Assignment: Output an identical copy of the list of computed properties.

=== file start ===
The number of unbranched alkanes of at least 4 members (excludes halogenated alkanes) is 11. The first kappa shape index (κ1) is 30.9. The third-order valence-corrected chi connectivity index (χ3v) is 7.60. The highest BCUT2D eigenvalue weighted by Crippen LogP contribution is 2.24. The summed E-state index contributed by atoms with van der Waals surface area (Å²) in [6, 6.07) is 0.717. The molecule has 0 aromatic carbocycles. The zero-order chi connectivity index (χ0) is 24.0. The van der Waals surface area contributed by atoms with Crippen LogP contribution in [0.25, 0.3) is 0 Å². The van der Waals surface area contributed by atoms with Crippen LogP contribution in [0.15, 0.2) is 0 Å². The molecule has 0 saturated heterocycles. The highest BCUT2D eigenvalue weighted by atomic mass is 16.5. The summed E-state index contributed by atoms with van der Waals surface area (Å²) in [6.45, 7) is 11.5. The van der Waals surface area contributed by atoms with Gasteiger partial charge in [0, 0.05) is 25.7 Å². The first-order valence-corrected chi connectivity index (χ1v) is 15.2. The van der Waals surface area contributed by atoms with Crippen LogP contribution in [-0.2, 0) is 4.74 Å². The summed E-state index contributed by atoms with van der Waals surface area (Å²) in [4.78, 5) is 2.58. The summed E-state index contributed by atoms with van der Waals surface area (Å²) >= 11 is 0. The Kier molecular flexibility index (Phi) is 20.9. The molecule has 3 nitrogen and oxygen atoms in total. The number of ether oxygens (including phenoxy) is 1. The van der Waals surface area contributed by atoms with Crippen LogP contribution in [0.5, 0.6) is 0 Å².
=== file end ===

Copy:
The number of unbranched alkanes of at least 4 members (excludes halogenated alkanes) is 11. The first kappa shape index (κ1) is 30.9. The third-order valence-corrected chi connectivity index (χ3v) is 7.60. The highest BCUT2D eigenvalue weighted by Crippen LogP contribution is 2.24. The summed E-state index contributed by atoms with van der Waals surface area (Å²) in [6, 6.07) is 0.717. The molecule has 0 aromatic carbocycles. The zero-order chi connectivity index (χ0) is 24.0. The van der Waals surface area contributed by atoms with Crippen LogP contribution in [0.25, 0.3) is 0 Å². The van der Waals surface area contributed by atoms with Crippen LogP contribution in [0.15, 0.2) is 0 Å². The molecule has 0 saturated heterocycles. The highest BCUT2D eigenvalue weighted by atomic mass is 16.5. The summed E-state index contributed by atoms with van der Waals surface area (Å²) in [6.45, 7) is 11.5. The van der Waals surface area contributed by atoms with Gasteiger partial charge in [0, 0.05) is 25.7 Å². The first-order valence-corrected chi connectivity index (χ1v) is 15.2. The van der Waals surface area contributed by atoms with Crippen LogP contribution in [-0.2, 0) is 4.74 Å². The summed E-state index contributed by atoms with van der Waals surface area (Å²) in [4.78, 5) is 2.58. The summed E-state index contributed by atoms with van der Waals surface area (Å²) >= 11 is 0. The Kier molecular flexibility index (Phi) is 20.9. The molecule has 3 nitrogen and oxygen atoms in total. The number of ether oxygens (including phenoxy) is 1. The van der Waals surface area contributed by atoms with Crippen LogP contribution in [0.5, 0.6) is 0 Å².